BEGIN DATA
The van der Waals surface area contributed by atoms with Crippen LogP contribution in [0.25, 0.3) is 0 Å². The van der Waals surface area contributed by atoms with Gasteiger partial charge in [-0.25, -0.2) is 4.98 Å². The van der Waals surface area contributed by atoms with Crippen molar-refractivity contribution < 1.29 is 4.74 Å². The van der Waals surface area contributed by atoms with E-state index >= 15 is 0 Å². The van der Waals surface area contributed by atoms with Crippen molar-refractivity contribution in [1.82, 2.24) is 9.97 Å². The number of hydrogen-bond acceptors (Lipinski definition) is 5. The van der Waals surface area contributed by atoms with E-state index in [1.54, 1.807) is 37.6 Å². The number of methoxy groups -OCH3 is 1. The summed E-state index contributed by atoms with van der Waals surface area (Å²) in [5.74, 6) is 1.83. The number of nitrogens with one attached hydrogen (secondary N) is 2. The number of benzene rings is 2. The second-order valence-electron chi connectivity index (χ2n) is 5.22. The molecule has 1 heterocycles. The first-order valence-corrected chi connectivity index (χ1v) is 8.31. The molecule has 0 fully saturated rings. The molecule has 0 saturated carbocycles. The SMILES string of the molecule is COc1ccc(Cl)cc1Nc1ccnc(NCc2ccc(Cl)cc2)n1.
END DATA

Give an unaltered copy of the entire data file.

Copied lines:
The van der Waals surface area contributed by atoms with Crippen LogP contribution in [0.25, 0.3) is 0 Å². The van der Waals surface area contributed by atoms with Gasteiger partial charge in [-0.25, -0.2) is 4.98 Å². The van der Waals surface area contributed by atoms with Crippen molar-refractivity contribution < 1.29 is 4.74 Å². The van der Waals surface area contributed by atoms with E-state index >= 15 is 0 Å². The van der Waals surface area contributed by atoms with Crippen molar-refractivity contribution in [1.82, 2.24) is 9.97 Å². The number of hydrogen-bond acceptors (Lipinski definition) is 5. The van der Waals surface area contributed by atoms with E-state index in [1.54, 1.807) is 37.6 Å². The number of methoxy groups -OCH3 is 1. The summed E-state index contributed by atoms with van der Waals surface area (Å²) in [5.74, 6) is 1.83. The number of nitrogens with one attached hydrogen (secondary N) is 2. The number of benzene rings is 2. The second-order valence-electron chi connectivity index (χ2n) is 5.22. The molecule has 1 heterocycles. The first-order valence-corrected chi connectivity index (χ1v) is 8.31. The molecule has 0 fully saturated rings. The molecule has 0 saturated carbocycles. The SMILES string of the molecule is COc1ccc(Cl)cc1Nc1ccnc(NCc2ccc(Cl)cc2)n1.